Jordan to exercise greater control over digital content
Media activists worry that decision will bring an end to internet freedom in country
Jordan is to extended its Press and Publications Law to all online content including news sites and blogs, drawing criticism from media activists who believe that it will have a negative impact on internet freedom in the country.
Global internet filtering watchdog OpenNet Initiative referred to Jordan as "beacon in a region of heavy Internet filtering", blocking only one site ArabTimes.com - a US-based online newspaper that often takes a critical stance against Arab leaders. That situation however is set to change as the country's Cassation Court has decided to bound online content to existing publication laws for traditional media.
Minister of State for Media Affairs and Communications Nabil Sharif clarified to daily Jordan Times that the decision requires all parties to "live up to their responsibilities".
ARTICLE 19, an independent human rights organisation that protects free speech rights, has expressed concern claiming that it would create an air of intimidation.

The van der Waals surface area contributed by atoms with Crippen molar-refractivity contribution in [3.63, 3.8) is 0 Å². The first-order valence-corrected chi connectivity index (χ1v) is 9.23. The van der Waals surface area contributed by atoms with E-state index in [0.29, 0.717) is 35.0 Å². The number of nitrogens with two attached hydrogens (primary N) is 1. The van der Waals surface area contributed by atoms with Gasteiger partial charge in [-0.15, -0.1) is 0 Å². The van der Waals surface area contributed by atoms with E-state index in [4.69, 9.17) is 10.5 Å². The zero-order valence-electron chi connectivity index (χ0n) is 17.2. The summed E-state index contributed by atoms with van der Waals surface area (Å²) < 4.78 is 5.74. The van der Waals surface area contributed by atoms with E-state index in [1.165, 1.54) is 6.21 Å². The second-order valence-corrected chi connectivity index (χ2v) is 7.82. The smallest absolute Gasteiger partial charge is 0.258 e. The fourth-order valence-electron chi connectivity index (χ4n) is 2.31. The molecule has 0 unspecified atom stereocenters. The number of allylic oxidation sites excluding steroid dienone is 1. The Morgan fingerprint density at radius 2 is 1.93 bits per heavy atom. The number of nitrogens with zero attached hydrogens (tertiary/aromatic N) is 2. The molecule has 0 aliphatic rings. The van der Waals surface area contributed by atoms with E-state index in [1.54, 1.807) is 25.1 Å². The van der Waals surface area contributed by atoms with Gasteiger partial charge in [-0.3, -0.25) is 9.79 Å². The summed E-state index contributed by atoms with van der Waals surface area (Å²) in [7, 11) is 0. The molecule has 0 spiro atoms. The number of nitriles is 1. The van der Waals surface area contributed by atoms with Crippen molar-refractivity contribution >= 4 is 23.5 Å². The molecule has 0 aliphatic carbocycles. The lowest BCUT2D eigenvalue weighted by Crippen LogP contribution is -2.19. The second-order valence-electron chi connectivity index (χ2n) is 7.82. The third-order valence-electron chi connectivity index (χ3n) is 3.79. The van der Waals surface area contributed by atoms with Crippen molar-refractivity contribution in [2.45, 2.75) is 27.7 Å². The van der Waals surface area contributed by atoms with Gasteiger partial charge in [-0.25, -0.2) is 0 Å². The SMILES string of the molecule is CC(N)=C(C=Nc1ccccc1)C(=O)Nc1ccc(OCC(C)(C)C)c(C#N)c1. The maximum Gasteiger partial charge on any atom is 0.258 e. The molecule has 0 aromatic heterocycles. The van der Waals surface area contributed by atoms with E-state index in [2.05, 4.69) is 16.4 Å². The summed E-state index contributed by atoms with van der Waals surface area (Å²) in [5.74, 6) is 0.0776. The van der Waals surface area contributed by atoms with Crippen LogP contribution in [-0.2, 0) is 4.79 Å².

"The court's decision, issued last week but published only today (Wednesday), empowers authorities to prosecute or impose fines on journalists, bloggers and editors for publishing online material that may be deemed offensive or imply criticism of the government, national unity or the economy," stated a release published on their site.
"ARTICLE 19 is concerned that the extension of the Press and Publications Law will lead to wide self-censorship among the online media, especially as individual writers and commentators seek to avoid heavy fines or criminal prosecution," commented executive director Dr. Agnès Callamard. "This legislation helps to create an atmosphere of intimidation that closes the space for public debate and goes against the principles of freedom of expression and opinion."
The government has announced that a team of legal consultants were drawing up guidelines to address the issue of online content, which will be made public soon.
Popular tech blog ArabCrunch spoke with Nidal Mansor, president of Center For Defending Freedom of Journalists, who said the Law meant journalists, bloggers and editors could face prosecution or heavy fines if the content they produce crosses the line of what is deemed 'acceptable'. Errant publications could also face closure.
It's believed that there are nearly thirty news websites and hundreds of active bloggers in Jordan who will be affected by the extension of the Press and Publications Law online.